Brewhouse Bar / Burning Soul JEWELLERY QUARTER | Brewery 2-10 Constitution Hill, B19 3LY /
60 Regent Pl, B1 3NJ / thewolfbirmingham.com | burningsoulbrewing.com
If you’re a craft beer connoisseur, the Jewellery Quarter will be your Birmingham Mecca: this trio of micro and indy breweries each have their wares on tap, and are within easy walking distance of one another. ——————————————————— 3 1000 Trades / The Vanguard JEWELLERY QUARTER | 16 Frederick St, B1 3HE | 1000trades.org.uk
1000 Trades has a progressive approach to drinks, with beers “tending towards the stronger and weirder”, and an all-natural wine list on offer. Upstairs there’s The Vanguard: the UK’s first cocktail bar and meadery! Perfect if you want something a bit different.
Bourne & Co. Cocktails
7-8 Suffolk Street, Queensway, Birmingham B1 1LT | bourneandcompany.com
Nestled behind an unassuming exterior, a stone’s throw from the famous Bullring and Birmingham New Street Station, is a bar born from a love of vintage cocktails. A respect for the history and heritage of mixology is evident at every turn, right down to impeccably dressed bartenders Davide and Martin, and their precise, practised methods. Focusing on vintage cocktails and ‘twisted classics’ the menu reads more like a manual – there’s a thorough tasting guide, the potted-history of each classic serve, and snippets of information about key events such as prohibition and the rise of ‘tiki’.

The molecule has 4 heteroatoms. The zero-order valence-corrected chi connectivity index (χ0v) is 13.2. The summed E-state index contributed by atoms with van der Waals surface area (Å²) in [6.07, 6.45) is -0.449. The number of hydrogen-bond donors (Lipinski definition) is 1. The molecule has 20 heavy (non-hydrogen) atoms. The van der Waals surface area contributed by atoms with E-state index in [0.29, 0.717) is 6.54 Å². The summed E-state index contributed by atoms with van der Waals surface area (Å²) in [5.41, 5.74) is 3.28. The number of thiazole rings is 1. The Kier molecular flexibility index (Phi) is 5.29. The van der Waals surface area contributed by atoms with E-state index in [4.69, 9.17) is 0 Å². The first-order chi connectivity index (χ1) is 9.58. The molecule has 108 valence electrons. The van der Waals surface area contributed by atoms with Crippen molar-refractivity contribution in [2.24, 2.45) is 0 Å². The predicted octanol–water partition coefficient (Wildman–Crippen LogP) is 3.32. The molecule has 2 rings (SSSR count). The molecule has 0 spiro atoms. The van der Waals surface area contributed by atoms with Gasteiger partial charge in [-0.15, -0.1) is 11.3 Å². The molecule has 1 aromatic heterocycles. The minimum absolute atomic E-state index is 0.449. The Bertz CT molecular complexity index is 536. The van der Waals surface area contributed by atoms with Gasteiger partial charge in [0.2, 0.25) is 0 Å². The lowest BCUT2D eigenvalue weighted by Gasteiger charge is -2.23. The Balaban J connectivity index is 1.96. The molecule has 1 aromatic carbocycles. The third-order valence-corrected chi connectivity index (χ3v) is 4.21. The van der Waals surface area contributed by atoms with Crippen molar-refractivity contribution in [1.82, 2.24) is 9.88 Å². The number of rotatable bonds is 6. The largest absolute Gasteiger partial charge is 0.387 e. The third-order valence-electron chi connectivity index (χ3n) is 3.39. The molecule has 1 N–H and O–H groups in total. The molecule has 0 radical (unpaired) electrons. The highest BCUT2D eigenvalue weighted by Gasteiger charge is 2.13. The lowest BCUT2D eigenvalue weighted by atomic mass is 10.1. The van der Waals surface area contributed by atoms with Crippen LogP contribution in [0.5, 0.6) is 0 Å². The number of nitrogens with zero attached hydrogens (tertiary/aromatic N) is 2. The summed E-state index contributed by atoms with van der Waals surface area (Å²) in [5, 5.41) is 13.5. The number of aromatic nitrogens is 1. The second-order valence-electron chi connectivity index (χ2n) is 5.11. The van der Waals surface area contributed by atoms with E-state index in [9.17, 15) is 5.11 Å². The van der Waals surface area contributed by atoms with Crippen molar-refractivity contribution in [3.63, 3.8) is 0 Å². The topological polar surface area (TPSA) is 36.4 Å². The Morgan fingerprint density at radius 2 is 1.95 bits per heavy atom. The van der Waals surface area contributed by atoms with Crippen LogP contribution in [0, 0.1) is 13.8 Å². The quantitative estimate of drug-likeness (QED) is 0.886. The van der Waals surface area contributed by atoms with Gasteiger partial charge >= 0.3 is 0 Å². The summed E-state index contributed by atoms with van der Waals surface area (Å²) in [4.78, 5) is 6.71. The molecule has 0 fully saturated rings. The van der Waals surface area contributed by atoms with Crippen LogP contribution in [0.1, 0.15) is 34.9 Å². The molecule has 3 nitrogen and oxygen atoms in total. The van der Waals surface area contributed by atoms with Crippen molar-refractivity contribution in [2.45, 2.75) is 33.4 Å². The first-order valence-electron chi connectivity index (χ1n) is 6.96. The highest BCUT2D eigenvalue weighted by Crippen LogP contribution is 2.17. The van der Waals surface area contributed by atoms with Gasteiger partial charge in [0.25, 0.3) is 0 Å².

JEWELLERY QUARTER | 75-80 Vyse St, B18 6HA | thebirminghamwhiskyclub.co.uk
——————————————————— 5 Hop & Scotch / Dark Horse MOSELEY / KINGS HEATH | 9 Institute Rd, B14 7EG / 145 Alcester Rd, Moseley, B13 8JP | darkhorsemoseley.co.uk
Just as it says in the name, Hop & Scotch serves up a fantastic whisky selection alongside their impressive range of craft brews. Dark Horse nearby also specialises in craft beers, along with live music and a smokehouse on site. ——————————————————— 6 Grace and James MOSELEY / KINGS HEATH | 23 York Rd, B14 7SA | graceandjames.xyz
This light and airy natural wine shop, bar, and deli changes their wine menu daily, showcasing new and different biodynamic and organic wines, along with a delicious range of cheese and charcuterie to eat in or take away.
MOSELEY / KINGS HEATH | 118 Alcester Rd, B13 8EE | theprincemoseley.co.uk
A truly unique offering in the heart of Moseley, award-winning The Prince of Wales pub has a traditional front that hides four bars (including wine, and cigar bars and the NO-TIKI Tiki bar) plus a heated marquee. ——————————————————— 8 The Distillery EDGBASTON | 4 Sheepcote St, B16 8AE | thedistillerybirmingham.co.uk